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Which will make you richer, investing in the sharemarket or a property? I thought I’d never ask.

If you go by history, the sharemarket. Even then there’s not much in it, especially over very long periods, which is surprising considering the sharemarket leaves property for dead when it comes to tax breaks.

Hmm, that might surprise you even more. Negative gearing isn’t just the province of property, though it’s probably better at it, which isn’t necessarily a compliment, and the best break of all applies to any investment. That’s the 50 per cent discount on capital gains tax when sold after a year.

Anyway there’s a twist, but then you knew there would be.

The sharemarket’s big advantage is the no-questions-asked 30 per cent tax credit on franked dividends, which compounds over time if you reinvest them in the same or some other stock.

But what about all those deductions for expenses and the free kick of depreciation allowances? Well, there’s a reason they’re deductions: they cost you. And that includes depreciation. It might not be a cash outlay, but it will be eventually when repairs or replacements are needed.

A true tax break is a gift, not partial compensation for an expense.

So over the past 10 years, which included the GFC, shares returned an average 9.2 per cent – including dividends – trouncing property’s 6.1 per cent including rents, according to Russell Investments. After tax the gap was even wider.

But over periods of 20 years it can go either way. The definitive word – or I should say picture – is in the chart below going back to 1926 compiled by AMP Capital ‘s chief economist, Shane Oliver. Shares beat property by 0.4 per cent a year, though perhaps your patience doesn’t stretch to 88 years.

In which case it might be better if I confine myself to the next 10 years. Just as you should take statistics for the past 10 years with a grain of salt, I wouldn’t be putting much store on forecasts for the next 10, especially mine.

But there’s one sure thing to be said about the starting point.

The sharemarket is nowhere near its record of eight years ago, whereas property prices have beaten theirs.

So on the face of it the risk is property prices flattening out or maybe falling, especially as affordability is already challenging, while share prices have room to rise, admittedly with the usual fits and starts. Perhaps more fits than starts.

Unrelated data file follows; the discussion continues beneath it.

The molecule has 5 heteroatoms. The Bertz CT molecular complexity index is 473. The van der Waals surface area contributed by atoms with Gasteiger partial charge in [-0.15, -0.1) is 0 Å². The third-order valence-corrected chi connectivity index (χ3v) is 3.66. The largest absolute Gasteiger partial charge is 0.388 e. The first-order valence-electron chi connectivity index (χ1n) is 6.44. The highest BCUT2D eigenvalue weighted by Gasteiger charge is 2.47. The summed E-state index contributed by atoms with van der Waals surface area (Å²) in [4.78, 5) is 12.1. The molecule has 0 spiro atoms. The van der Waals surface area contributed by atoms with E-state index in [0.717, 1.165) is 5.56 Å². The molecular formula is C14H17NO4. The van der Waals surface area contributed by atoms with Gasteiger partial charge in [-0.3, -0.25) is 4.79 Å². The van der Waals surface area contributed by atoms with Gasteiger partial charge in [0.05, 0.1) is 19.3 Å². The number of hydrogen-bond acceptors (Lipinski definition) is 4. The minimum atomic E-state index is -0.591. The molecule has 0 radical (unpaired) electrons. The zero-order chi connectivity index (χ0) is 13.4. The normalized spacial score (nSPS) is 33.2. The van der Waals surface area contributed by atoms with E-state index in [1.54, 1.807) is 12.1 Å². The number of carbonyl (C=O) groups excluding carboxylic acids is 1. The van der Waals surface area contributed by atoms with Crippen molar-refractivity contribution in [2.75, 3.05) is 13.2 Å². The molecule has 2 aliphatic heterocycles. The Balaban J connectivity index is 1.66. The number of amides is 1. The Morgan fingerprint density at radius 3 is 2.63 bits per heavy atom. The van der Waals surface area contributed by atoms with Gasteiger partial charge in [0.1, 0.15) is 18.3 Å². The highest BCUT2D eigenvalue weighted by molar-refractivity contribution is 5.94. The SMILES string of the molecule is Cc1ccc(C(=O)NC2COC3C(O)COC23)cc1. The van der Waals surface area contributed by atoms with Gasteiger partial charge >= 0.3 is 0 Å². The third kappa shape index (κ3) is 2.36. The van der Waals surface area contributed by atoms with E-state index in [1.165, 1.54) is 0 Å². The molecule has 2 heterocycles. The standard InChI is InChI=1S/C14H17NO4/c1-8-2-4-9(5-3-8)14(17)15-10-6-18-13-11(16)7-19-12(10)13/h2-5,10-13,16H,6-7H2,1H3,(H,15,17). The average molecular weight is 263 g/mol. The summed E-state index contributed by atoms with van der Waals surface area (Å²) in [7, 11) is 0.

While rents are rising by less than inflation, share dividends are beating it. You can see this best with yields, which are the returns based on what you pay.

They’re rising on dividends – did I mention these often come with a 30 per cent tax break? – and falling on investment properties because rents have flattened out while values, and so what you pay, have soared.

Also sluggish wage growth and rising unemployment are, to be blunt, good for profits, recession aside. But they’re indisputably bad for property.

Another thing. The boom in construction which incidentally helped keep Australia out of a recession as commodity prices slumped will lift the supply of housing. That will put a price cap on some areas, and could push down rents in others.

True, a rate cut would help property by reducing the cost of the mortgage, but I suspect it would help shares even more by pulling money out of bank savings and fixed interest.

I know you’re going to say there are other considerations in choosing between shares and property. Fair enough. It’s a mistake to look at a return without considering the risk.

Shares are more volatile, though they also give you easier access to your money. You can hardly sell a bedroom to raise some cash.

Property values don’t slump precipitously the way a stock can. Nor can they ever be wiped out altogether, because land will always be worth something.

Besides, vendors only sell in a slump if they really have to. In bad times most home owners just sit pat. They’ll do anything but sell.

As it is CBA, the biggest lender, says almost three-quarters of its borrowers are, on average, seven years ahead in their repayments.

And so, what was that about a twist?

Well, it’s a bit underhand on the part of property, but the fact is it’s easier, safer and cheaper to have a big mortgage than the same-sized margin loan. Buying a property will be a much bigger outlay, which means you’ve got more at stake.

And the more you can invest, the bigger your potential windfall.


Posted by David Potts – Money Manager (Fairfax) on 14th April, 2015